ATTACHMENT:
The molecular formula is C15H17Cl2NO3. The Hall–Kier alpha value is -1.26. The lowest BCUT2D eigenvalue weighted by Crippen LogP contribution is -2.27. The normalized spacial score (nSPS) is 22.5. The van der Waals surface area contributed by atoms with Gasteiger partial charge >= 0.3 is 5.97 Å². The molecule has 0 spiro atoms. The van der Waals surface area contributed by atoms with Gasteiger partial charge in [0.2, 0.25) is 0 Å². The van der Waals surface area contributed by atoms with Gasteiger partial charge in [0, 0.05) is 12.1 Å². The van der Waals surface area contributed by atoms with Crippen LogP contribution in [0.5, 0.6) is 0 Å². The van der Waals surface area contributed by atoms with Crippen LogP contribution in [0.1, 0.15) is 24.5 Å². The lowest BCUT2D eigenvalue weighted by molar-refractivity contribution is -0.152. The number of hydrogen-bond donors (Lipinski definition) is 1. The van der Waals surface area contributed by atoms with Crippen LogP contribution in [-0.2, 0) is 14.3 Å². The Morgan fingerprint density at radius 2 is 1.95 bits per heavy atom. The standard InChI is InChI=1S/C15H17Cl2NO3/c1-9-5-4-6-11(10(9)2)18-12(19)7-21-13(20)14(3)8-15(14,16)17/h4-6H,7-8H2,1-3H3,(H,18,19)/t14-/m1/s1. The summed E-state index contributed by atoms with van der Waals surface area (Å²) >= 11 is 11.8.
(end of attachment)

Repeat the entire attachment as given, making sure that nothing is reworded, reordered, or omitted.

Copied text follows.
The molecular formula is C15H17Cl2NO3. The Hall–Kier alpha value is -1.26. The lowest BCUT2D eigenvalue weighted by Crippen LogP contribution is -2.27. The normalized spacial score (nSPS) is 22.5. The van der Waals surface area contributed by atoms with Gasteiger partial charge >= 0.3 is 5.97 Å². The molecule has 0 spiro atoms. The van der Waals surface area contributed by atoms with Gasteiger partial charge in [0.2, 0.25) is 0 Å². The van der Waals surface area contributed by atoms with Gasteiger partial charge in [0, 0.05) is 12.1 Å². The van der Waals surface area contributed by atoms with Crippen LogP contribution in [0.5, 0.6) is 0 Å². The van der Waals surface area contributed by atoms with Crippen LogP contribution in [0.1, 0.15) is 24.5 Å². The lowest BCUT2D eigenvalue weighted by molar-refractivity contribution is -0.152. The number of hydrogen-bond donors (Lipinski definition) is 1. The van der Waals surface area contributed by atoms with Crippen LogP contribution in [-0.2, 0) is 14.3 Å². The Morgan fingerprint density at radius 2 is 1.95 bits per heavy atom. The standard InChI is InChI=1S/C15H17Cl2NO3/c1-9-5-4-6-11(10(9)2)18-12(19)7-21-13(20)14(3)8-15(14,16)17/h4-6H,7-8H2,1-3H3,(H,18,19)/t14-/m1/s1. The summed E-state index contributed by atoms with van der Waals surface area (Å²) >= 11 is 11.8.